Tools of Navigation: A Kid's Guide to the History and Science of Finding Your Way
by Rachel Dickinson
School Library Journal
Gr 5-8 –The first book is acomprehensive, well-organized account that ranges from star charts to satellites and focuses not only on the tools of navigation but on the pioneers in the field as well. From the jungles of Africa, with Livingstone and Stanley, to Hillary's Everest, and to the poles with Scott, Peary, Amundsen, and Shackleton, the book provides an intriguing and informative look at how humans have managed to find their way across the globe. Easy-to-understand activities, linked directly to the information provided in the text, such as how to make a simple astrolabe, are included in many chapters. Unfortunately, many of the projects use the imperial system of measurement, which puts readers who are schooled in the globally used metric system at a disadvantage, and the index is incomplete. Timekeeping is an ambitious effort that succeeds in making sense of an often difficult-to-understand concept. Using straightforward language, this resource traces the history of how humans have attempted to calculate time. Technologies used in modern timekeeping are also included and the coverage of the individuals involved is excellent. The book includes timekeeping history from Asian, African, European, and North and South American cultures. Hands-on activities enhance the understanding of each topic. All of the instructions are easy to follow and require readily available materials. The illustrations and diagrams are used effectively to support the text. Two informative resources.–Robyn Walker, Elgin Court Public School, St. Thomas, Ontario, Canada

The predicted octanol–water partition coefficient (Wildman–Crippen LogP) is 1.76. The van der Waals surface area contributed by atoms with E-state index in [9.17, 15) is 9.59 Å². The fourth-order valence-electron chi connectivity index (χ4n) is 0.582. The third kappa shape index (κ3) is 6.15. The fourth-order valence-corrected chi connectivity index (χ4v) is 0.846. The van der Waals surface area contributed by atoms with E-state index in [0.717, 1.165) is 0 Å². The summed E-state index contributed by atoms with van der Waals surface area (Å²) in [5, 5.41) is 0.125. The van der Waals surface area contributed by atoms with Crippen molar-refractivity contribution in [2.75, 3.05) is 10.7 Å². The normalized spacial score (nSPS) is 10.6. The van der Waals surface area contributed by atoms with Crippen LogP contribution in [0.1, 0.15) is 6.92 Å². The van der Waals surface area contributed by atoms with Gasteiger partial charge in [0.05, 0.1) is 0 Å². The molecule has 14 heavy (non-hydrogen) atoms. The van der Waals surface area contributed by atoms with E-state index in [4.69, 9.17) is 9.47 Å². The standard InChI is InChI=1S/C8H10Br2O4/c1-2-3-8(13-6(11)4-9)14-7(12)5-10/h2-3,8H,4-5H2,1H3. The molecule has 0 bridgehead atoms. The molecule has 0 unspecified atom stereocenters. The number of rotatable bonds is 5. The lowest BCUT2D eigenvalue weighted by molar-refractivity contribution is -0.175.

Copyright © Reed Business Information, a division of Reed Elsevier Inc. All rights reserved.
|distributed by Syndetic Solutions, Inc.: |